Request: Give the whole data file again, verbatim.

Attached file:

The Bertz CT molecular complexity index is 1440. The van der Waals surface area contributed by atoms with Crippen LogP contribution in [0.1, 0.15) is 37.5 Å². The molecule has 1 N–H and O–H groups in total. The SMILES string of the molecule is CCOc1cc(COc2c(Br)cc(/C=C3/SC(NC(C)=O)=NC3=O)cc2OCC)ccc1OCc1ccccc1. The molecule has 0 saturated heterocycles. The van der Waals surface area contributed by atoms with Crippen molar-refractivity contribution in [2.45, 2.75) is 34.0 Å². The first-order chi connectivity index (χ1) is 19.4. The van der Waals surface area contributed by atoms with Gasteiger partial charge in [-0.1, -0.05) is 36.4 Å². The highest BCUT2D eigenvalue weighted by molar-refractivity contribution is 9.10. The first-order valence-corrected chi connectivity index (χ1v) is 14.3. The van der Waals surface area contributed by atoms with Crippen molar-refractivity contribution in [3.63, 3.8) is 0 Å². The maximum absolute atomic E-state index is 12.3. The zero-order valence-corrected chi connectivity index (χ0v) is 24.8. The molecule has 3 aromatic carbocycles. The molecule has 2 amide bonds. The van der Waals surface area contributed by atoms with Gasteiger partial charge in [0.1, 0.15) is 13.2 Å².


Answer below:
The Bertz CT molecular complexity index is 1440. The van der Waals surface area contributed by atoms with Crippen LogP contribution in [0.1, 0.15) is 37.5 Å². The molecule has 1 N–H and O–H groups in total. The SMILES string of the molecule is CCOc1cc(COc2c(Br)cc(/C=C3/SC(NC(C)=O)=NC3=O)cc2OCC)ccc1OCc1ccccc1. The molecule has 0 saturated heterocycles. The van der Waals surface area contributed by atoms with Crippen molar-refractivity contribution in [2.45, 2.75) is 34.0 Å². The first-order chi connectivity index (χ1) is 19.4. The van der Waals surface area contributed by atoms with Gasteiger partial charge in [-0.1, -0.05) is 36.4 Å². The highest BCUT2D eigenvalue weighted by molar-refractivity contribution is 9.10. The first-order valence-corrected chi connectivity index (χ1v) is 14.3. The van der Waals surface area contributed by atoms with Crippen molar-refractivity contribution in [3.63, 3.8) is 0 Å². The maximum absolute atomic E-state index is 12.3. The zero-order valence-corrected chi connectivity index (χ0v) is 24.8. The molecule has 3 aromatic carbocycles. The molecule has 2 amide bonds. The van der Waals surface area contributed by atoms with Gasteiger partial charge in [0.1, 0.15) is 13.2 Å².